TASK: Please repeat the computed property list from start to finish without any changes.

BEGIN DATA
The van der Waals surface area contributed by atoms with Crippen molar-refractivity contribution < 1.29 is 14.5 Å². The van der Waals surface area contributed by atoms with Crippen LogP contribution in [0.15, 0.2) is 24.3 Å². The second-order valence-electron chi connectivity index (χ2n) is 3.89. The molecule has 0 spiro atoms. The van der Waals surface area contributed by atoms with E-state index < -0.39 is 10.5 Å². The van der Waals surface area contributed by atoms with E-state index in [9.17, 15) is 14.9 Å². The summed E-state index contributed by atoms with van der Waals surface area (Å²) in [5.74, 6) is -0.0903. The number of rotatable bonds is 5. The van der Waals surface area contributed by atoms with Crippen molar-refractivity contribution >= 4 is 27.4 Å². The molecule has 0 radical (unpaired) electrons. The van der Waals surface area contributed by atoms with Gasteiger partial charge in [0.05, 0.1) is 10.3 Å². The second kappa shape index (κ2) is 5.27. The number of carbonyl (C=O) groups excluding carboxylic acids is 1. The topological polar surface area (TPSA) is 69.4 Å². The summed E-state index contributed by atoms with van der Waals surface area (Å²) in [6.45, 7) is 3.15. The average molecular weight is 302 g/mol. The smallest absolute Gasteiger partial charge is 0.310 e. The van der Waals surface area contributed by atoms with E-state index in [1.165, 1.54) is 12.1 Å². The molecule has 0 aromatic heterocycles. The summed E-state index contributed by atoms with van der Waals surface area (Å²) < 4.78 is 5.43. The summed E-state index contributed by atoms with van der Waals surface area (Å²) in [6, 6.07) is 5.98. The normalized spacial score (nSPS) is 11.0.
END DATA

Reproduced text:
The van der Waals surface area contributed by atoms with Crippen molar-refractivity contribution < 1.29 is 14.5 Å². The van der Waals surface area contributed by atoms with Crippen LogP contribution in [0.15, 0.2) is 24.3 Å². The second-order valence-electron chi connectivity index (χ2n) is 3.89. The molecule has 0 spiro atoms. The van der Waals surface area contributed by atoms with E-state index < -0.39 is 10.5 Å². The van der Waals surface area contributed by atoms with E-state index in [9.17, 15) is 14.9 Å². The summed E-state index contributed by atoms with van der Waals surface area (Å²) in [5.74, 6) is -0.0903. The number of rotatable bonds is 5. The van der Waals surface area contributed by atoms with Crippen molar-refractivity contribution >= 4 is 27.4 Å². The molecule has 0 radical (unpaired) electrons. The van der Waals surface area contributed by atoms with Gasteiger partial charge in [0.05, 0.1) is 10.3 Å². The second kappa shape index (κ2) is 5.27. The number of carbonyl (C=O) groups excluding carboxylic acids is 1. The topological polar surface area (TPSA) is 69.4 Å². The summed E-state index contributed by atoms with van der Waals surface area (Å²) in [6.45, 7) is 3.15. The average molecular weight is 302 g/mol. The smallest absolute Gasteiger partial charge is 0.310 e. The van der Waals surface area contributed by atoms with E-state index in [1.165, 1.54) is 12.1 Å². The molecule has 0 aromatic heterocycles. The summed E-state index contributed by atoms with van der Waals surface area (Å²) < 4.78 is 5.43. The summed E-state index contributed by atoms with van der Waals surface area (Å²) in [6, 6.07) is 5.98. The normalized spacial score (nSPS) is 11.0.